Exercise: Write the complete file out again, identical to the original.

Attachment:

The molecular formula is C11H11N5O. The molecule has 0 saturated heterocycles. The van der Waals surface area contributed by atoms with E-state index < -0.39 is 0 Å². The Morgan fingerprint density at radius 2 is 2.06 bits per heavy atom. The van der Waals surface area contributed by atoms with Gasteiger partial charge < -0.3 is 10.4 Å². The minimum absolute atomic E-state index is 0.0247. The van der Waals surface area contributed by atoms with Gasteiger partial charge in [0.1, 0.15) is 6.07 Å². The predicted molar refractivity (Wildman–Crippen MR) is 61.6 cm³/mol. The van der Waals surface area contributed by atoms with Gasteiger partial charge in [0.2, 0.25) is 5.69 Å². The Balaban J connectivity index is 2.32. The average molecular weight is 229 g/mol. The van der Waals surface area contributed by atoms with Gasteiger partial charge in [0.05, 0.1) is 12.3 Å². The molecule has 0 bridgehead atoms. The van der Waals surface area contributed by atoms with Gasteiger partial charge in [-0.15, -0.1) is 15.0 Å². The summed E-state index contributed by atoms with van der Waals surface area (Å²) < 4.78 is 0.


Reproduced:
The molecular formula is C11H11N5O. The molecule has 0 saturated heterocycles. The van der Waals surface area contributed by atoms with E-state index < -0.39 is 0 Å². The Morgan fingerprint density at radius 2 is 2.06 bits per heavy atom. The van der Waals surface area contributed by atoms with Gasteiger partial charge < -0.3 is 10.4 Å². The minimum absolute atomic E-state index is 0.0247. The van der Waals surface area contributed by atoms with Gasteiger partial charge in [0.1, 0.15) is 6.07 Å². The predicted molar refractivity (Wildman–Crippen MR) is 61.6 cm³/mol. The van der Waals surface area contributed by atoms with Gasteiger partial charge in [0.2, 0.25) is 5.69 Å². The Balaban J connectivity index is 2.32. The average molecular weight is 229 g/mol. The van der Waals surface area contributed by atoms with Gasteiger partial charge in [0.05, 0.1) is 12.3 Å². The molecule has 0 bridgehead atoms. The van der Waals surface area contributed by atoms with Gasteiger partial charge in [-0.15, -0.1) is 15.0 Å². The summed E-state index contributed by atoms with van der Waals surface area (Å²) < 4.78 is 0.